Short Summary

Garber Park is a 13-acre wildland park owned by the City of Oakland located behind the Claremont Hotel in Claremont Canyon. Garber Park is home to significant stands of big-leaf maple, California buckeyes and regenerating coast live oak woodland and forest. The Garber Park Stewards vision is to safeguard the native wildland resources of Garber Park while reducing the risk of wildfire and improving the trail system.

Sunday, December 21, 2014

Winter Planting Workshop Series off to a Great Start!

The first planting one year later.
Click here for more pictures of this
exciting time.
Our first workday, Dec, 2009. We
attacked the Evergreen Lane
Hillside removing a small
patch of Cape Ivy.

Today’s workshop and planting event was a special day for the Garber Park Stewards – December marks the 5th year anniversary of the Garber Park Stewards, the 5th year that Lech Naumovich, Golden Hour Restoration Institute has guided us in our restoration planting, and the 5th year Garber Park’s Winter Workshops have been sponsored by Claremont Canyon Conservancy.

December, 2011 Planting.
Expanding upon last year's flourishing
beds.  More pictures
Dec, 2012. Planting all the way to
 Fireplace Plaza.
  See Lech's video of this three day planting event.
Five years ago in December, we first began restoration of the Evergreen Lane entrance by removing a small section of Cape ivy that blanketed the slope.  Throughout the following year volunteers logged over 150 hours hauling debris and removing
invasives. One year later the hillside had been cleared and we had our first planting event, conducted by Lech. It was a huge success - and our first Restoration Site, and our partnership with Golden Hour was formed.  

Prepping below Fireplace Plaza in
2013. But there was
no planting due to severe drought
Wrap-up at the end of todays fun
morning of planting.
See more pictures of this 5 year celebration
Today’s workshop began with a lively and information packed discussion about the components of a healthy forest, the many threats to our oak-bay-maple woodland forest, and the possible solutions to keeping the forest healthy.  

Dividing the grasses before planting
The most important factor for forest health, both overstory and understory is a mixed, age, multispecies woodland, which has the highest botanical diversity.  The most critical factor influencing forest health today in the wildland/urban interface is disease, particularly Phytophthora. It is also important to know that by understanding the issues and taking appropriate precautions you can successfully work to restore and protect our natural environment.  (Read more in Lech's Hand-out from today's workshop).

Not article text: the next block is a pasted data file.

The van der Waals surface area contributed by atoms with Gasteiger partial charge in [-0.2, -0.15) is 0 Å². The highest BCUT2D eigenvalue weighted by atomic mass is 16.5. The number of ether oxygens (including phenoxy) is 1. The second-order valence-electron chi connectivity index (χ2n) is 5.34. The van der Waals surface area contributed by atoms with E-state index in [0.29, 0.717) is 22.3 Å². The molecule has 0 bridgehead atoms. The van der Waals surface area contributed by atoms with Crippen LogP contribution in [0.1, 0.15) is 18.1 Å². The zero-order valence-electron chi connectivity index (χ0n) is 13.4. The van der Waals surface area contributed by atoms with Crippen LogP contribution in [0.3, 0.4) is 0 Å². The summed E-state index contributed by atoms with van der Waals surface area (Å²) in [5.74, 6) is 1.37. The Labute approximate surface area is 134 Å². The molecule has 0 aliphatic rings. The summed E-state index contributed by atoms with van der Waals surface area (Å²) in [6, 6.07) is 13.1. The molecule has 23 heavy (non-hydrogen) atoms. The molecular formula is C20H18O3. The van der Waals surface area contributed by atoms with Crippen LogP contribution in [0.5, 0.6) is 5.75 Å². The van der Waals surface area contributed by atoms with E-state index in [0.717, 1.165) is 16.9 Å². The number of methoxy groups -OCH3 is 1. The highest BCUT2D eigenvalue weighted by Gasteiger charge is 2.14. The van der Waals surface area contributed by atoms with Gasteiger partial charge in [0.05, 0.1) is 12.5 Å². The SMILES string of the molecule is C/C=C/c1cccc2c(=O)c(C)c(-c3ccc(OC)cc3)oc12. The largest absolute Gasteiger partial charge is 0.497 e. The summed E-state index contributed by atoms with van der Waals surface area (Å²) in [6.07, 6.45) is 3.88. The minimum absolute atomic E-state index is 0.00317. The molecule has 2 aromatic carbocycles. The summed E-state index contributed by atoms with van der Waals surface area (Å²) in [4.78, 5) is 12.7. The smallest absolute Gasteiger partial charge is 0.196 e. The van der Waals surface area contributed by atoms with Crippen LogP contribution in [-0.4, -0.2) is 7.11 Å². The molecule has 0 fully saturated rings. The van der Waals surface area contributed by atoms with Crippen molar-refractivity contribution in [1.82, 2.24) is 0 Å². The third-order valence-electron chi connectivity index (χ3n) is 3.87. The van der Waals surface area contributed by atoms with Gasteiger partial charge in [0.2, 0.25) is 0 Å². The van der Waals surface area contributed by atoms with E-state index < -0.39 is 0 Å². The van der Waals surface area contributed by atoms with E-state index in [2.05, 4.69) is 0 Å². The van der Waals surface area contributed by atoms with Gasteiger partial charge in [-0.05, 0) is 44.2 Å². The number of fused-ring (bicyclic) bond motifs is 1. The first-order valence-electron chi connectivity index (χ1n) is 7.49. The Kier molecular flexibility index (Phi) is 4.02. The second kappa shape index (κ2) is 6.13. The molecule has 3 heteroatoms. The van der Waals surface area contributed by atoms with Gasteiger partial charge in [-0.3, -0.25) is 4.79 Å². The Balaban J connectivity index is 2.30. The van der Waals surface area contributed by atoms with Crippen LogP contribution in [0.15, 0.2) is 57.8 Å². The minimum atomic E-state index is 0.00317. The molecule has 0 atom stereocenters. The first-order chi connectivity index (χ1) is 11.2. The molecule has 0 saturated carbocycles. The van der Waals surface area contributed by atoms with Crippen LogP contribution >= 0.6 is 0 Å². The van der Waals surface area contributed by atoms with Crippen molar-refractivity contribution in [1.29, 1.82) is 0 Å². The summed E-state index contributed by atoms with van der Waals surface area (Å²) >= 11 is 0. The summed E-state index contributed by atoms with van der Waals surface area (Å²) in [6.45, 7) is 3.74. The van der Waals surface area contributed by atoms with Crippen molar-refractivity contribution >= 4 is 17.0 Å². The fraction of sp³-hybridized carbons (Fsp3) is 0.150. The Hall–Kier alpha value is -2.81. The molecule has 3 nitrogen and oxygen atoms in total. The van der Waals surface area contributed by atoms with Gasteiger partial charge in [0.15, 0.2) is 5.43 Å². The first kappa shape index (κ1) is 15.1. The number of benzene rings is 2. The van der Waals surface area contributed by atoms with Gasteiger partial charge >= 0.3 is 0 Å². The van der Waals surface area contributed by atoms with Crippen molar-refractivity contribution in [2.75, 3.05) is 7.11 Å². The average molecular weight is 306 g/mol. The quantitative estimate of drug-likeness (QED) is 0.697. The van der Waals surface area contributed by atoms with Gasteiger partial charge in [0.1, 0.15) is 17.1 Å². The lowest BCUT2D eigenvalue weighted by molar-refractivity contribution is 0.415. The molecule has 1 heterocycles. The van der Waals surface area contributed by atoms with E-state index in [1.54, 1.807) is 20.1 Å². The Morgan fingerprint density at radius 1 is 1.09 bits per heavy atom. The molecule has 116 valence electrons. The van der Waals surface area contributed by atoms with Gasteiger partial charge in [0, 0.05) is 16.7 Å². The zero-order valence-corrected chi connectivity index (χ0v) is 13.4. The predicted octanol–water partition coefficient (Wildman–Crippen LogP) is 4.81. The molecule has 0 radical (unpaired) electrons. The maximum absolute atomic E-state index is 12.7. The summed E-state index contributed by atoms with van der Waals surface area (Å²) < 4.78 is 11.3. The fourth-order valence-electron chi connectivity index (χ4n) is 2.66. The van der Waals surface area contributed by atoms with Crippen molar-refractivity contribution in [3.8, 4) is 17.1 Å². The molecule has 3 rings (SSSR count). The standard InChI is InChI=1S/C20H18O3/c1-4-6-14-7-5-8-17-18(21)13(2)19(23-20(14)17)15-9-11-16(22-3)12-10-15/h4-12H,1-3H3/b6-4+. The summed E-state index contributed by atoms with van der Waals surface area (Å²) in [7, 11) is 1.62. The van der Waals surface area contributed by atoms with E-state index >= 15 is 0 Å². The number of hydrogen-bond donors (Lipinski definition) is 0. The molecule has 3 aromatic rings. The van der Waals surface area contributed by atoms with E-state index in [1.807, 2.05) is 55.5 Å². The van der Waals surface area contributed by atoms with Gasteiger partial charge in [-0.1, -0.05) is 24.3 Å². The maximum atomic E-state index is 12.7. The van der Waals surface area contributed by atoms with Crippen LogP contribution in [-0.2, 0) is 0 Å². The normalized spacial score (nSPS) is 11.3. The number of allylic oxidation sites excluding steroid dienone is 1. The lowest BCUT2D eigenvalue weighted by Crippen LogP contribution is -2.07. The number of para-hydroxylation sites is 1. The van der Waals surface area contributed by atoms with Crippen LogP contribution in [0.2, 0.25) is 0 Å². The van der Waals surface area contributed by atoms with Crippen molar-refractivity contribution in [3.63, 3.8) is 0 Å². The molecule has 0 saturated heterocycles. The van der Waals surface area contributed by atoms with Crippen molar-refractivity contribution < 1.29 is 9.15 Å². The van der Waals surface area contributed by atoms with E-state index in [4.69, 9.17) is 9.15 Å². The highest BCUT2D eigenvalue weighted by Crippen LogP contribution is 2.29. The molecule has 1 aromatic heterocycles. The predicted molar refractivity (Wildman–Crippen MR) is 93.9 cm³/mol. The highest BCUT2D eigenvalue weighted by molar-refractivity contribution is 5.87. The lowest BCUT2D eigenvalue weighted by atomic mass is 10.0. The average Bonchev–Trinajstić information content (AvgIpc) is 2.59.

By dividing the grasses we created
more plugs for the hillside
We also took the opportunity to look back at the last four years of restoration on the Evergreen Hillside – learning what was successful and the implications for today’s plantings.  Three grasses were chosen – Elymus glaucus (blue wild rye), Agrostispallens (bent grass), and and Festuca californica (California fescue) for their success on the Evergreen Hillside as well as their resistance to the Phytophthera virus.  

Team Work. Click here for more
pictures of this fun morning.
And then it was on to getting those 200 plants in the ground–actually, after dividing them we counted over 300 plants that will be waiting happily in the soft, wet soil for our next expected rain this coming week.    This year we had an additional pleasure of digging up some of our very successful – large plantings of Juncus Patens (California Grey Rush) dividing them, and planting them in our always expanding restoration site.   

Thanks, Lech, for another informative and exciting restoration experience.  And special thanks to all of our volunteers  and Claremont Canyon Conservancy for supporting restoration in Garber - we couldn’t do it without you.   

The GPS are taking a break for the Holidays, but January, 2015 will be a busy month in Garber.  Please join us for our Habitat Restoration Workdays, Tuesday, January 6 and Saturday, January 17.  We will return to pulling out the invasive weeds that are popping up in our restoration sites.  It's also the time to do some trail maintenance - shoring up the trails and improving drainage.  On Saturday, January 24, Lech will be leading Winter Restoration Workshop on Passive Restoration along the riparian corridor of Harwood Creek.  Click here to download a flyer of the Workshop Series.

HAPPY HOLIDAYS and we hope to see you in
Garber in January.